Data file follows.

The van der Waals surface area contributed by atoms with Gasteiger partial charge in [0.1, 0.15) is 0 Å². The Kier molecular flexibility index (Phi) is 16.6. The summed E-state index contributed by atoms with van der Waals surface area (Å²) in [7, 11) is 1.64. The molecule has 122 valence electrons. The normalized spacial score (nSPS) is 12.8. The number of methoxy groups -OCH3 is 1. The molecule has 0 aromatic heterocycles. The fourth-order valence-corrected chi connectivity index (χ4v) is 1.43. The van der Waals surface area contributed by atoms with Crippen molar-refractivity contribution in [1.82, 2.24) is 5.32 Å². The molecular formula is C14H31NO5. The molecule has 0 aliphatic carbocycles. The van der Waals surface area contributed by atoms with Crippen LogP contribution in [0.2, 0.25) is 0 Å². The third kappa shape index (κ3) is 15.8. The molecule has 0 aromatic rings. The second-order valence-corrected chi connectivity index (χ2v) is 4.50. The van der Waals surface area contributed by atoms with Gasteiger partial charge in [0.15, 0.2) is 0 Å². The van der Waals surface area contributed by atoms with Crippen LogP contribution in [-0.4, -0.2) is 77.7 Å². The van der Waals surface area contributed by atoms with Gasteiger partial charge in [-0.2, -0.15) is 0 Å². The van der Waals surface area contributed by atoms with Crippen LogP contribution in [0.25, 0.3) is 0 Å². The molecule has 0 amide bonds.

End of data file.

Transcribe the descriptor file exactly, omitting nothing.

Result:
The van der Waals surface area contributed by atoms with Gasteiger partial charge in [0.1, 0.15) is 0 Å². The Kier molecular flexibility index (Phi) is 16.6. The summed E-state index contributed by atoms with van der Waals surface area (Å²) in [7, 11) is 1.64. The molecule has 122 valence electrons. The normalized spacial score (nSPS) is 12.8. The number of methoxy groups -OCH3 is 1. The molecule has 0 aromatic heterocycles. The fourth-order valence-corrected chi connectivity index (χ4v) is 1.43. The van der Waals surface area contributed by atoms with Crippen molar-refractivity contribution in [1.82, 2.24) is 5.32 Å². The molecular formula is C14H31NO5. The molecule has 0 aliphatic carbocycles. The van der Waals surface area contributed by atoms with Crippen LogP contribution in [0.2, 0.25) is 0 Å². The third kappa shape index (κ3) is 15.8. The molecule has 0 aromatic rings. The second-order valence-corrected chi connectivity index (χ2v) is 4.50. The van der Waals surface area contributed by atoms with Gasteiger partial charge in [0.15, 0.2) is 0 Å². The van der Waals surface area contributed by atoms with Crippen LogP contribution in [-0.4, -0.2) is 77.7 Å². The van der Waals surface area contributed by atoms with Gasteiger partial charge in [-0.2, -0.15) is 0 Å². The van der Waals surface area contributed by atoms with Crippen LogP contribution in [0.25, 0.3) is 0 Å². The molecule has 0 amide bonds.